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Charting the Course

Posted Sep. 17, 2020

With a guide at their side, travelers are able to plan their best route before they set out. They can evaluate where they want to go and how to get there. They can mark places to avoid and the routes that lead to the best outcomes. Then, once the journey has begun, they must build in moments along the way to stop, recalibrate and refuel for the next part of the road.

Charting a course is essential for the producer on the road to renewal. Regenerative agriculture begins with improving soil health then extends to making informed choices regarding animals, water, plants and economics. There is no one-size-fits-all approach for management. Application is based on principles not prescriptions. It also needs to be flexible enough to adapt when the unpredictable — like drought or other natural calamity — inevitably occurs.

A clump of healthy soilJeff Goodwin, Noble Research Institute senior pasture and range consultant, shows healthy soil from Susan Bergen’s southern Oklahoma ranch. Bergen participates in a Noble research study and project that is enabling producers to gain a better understanding of how their grazing management improves soil health over time.

Soil Health Principles

Mapping out how to renew the land begins with following five soil health principles. Principles inform practices, which are put into motion with the help of innovative tools and training.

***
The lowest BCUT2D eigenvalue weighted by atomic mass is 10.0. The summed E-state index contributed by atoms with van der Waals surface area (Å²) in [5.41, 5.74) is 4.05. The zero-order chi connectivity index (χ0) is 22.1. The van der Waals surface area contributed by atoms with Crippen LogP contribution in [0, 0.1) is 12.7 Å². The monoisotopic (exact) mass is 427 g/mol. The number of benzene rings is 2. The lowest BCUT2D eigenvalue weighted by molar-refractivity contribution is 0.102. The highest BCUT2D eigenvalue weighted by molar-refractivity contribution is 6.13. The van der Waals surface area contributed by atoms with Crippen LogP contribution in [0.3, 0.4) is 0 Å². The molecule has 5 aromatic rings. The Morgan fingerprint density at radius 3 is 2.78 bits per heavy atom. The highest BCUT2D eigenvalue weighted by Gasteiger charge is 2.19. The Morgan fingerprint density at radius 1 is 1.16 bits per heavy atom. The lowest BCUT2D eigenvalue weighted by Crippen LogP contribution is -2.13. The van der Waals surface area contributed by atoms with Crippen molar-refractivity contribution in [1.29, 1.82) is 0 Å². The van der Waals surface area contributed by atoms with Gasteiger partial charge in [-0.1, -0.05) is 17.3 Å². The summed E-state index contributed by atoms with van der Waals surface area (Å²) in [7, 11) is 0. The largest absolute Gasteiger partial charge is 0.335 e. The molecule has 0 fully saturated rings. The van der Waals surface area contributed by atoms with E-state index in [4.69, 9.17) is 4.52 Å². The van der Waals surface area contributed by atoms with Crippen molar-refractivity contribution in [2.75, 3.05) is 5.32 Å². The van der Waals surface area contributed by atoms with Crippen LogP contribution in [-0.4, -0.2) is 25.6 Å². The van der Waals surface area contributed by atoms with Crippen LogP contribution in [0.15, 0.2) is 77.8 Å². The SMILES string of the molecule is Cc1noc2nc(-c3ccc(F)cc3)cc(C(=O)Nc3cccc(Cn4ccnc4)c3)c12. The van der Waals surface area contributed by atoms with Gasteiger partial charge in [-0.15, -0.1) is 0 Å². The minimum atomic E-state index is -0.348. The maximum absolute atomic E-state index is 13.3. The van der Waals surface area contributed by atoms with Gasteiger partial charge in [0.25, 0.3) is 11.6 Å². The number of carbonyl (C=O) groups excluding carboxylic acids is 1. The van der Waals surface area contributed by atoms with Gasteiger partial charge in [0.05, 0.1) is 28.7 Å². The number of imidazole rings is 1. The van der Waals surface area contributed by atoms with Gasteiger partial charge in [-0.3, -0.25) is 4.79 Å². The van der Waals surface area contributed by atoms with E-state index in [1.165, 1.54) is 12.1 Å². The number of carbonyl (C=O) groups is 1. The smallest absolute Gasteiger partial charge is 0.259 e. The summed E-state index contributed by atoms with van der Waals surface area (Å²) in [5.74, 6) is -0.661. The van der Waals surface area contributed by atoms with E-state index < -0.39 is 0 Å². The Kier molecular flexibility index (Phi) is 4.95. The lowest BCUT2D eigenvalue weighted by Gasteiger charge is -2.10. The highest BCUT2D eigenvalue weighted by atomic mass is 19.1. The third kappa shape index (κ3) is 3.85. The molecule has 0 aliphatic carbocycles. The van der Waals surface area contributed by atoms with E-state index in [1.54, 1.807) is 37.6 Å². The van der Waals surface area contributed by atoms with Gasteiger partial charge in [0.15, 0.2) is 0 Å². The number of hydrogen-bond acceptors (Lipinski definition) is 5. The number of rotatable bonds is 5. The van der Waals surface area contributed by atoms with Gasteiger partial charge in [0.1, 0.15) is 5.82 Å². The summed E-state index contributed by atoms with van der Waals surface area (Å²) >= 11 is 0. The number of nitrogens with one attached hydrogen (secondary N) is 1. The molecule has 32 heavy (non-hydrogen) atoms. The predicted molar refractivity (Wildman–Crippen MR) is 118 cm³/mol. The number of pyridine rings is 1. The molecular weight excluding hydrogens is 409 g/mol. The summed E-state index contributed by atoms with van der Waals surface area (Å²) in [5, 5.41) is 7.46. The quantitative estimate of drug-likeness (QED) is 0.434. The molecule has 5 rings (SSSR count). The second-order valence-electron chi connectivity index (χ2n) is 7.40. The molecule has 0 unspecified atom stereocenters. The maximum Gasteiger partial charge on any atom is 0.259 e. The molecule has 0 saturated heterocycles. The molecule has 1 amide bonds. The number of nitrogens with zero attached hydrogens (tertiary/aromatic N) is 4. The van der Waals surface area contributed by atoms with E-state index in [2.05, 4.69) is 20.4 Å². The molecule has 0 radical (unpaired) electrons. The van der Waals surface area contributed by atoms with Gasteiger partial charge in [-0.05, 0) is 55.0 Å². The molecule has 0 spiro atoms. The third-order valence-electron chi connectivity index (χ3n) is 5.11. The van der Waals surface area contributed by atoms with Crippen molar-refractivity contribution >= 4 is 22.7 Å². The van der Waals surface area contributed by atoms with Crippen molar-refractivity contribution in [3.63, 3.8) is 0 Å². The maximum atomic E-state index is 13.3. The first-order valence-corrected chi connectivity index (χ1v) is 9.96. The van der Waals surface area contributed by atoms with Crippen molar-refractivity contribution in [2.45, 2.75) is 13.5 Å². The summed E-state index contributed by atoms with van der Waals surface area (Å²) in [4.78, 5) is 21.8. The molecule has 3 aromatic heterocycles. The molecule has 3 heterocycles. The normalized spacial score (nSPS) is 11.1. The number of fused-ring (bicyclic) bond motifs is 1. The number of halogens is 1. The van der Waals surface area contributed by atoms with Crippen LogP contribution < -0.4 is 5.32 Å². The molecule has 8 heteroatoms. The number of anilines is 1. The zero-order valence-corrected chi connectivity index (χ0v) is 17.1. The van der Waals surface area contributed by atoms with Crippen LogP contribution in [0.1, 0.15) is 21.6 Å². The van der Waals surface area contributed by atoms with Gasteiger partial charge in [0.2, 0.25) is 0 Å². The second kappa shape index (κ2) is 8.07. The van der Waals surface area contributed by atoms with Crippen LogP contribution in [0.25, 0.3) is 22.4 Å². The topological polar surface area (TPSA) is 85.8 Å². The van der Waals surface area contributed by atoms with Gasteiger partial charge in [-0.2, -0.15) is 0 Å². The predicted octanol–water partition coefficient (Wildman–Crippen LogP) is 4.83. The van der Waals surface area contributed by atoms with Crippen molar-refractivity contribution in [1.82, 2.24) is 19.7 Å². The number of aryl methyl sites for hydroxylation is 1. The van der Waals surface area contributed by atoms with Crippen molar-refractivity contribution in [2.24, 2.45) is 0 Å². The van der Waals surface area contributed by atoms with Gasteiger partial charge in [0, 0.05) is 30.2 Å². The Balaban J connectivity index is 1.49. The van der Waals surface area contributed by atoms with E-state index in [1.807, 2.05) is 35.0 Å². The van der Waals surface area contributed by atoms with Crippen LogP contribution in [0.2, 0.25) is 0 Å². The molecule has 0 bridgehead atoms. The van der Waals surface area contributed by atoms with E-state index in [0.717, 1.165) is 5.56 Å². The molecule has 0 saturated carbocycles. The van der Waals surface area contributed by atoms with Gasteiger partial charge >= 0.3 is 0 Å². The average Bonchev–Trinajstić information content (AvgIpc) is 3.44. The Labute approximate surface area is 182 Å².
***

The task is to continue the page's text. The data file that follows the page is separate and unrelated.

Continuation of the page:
1. Cover the Soil

Using dedicated plants for grazing, cover crops and crop residue minimizes bare ground and builds soil organic matter. Plant cover further protects the soil from erosion and serves as a barrier between the sun and raw soil, preventing escalated soil temperatures that can destroy microbial life.

2. Minimize Soil Disturbance

Mechanical soil disturbance, such as tillage, alters structure of the soil and limits biological activity. Grazing, fire, and application of fertilizer and other chemicals are also disturbances. “Minimize” does not mean eliminate. However, it is important to optimize the need, timing, frequency and duration of these activities.

3. Increase Plant Diversity

Increasing plant diversity creates an enabling environment and catalyst for a diverse underground community. In nature, grasses, legumes and forbs are found working together in a native, diverse rangeland setting. The complex interactions of roots and other living organisms within the soil defines the soil’s water holding capacity, affects carbon sequestration and enables nutrient availability for plants.

A group participates in a training

4. Keep Living Roots in the Ground All Year

A living root in the ground year-round is required to keep the soil biology processes working. Soil microbes use active carbon first, which comes from living roots. These roots provide food for beneficial microbes and spark beneficial relationships between these microbes and the plant.

5. Integrate Livestock Properly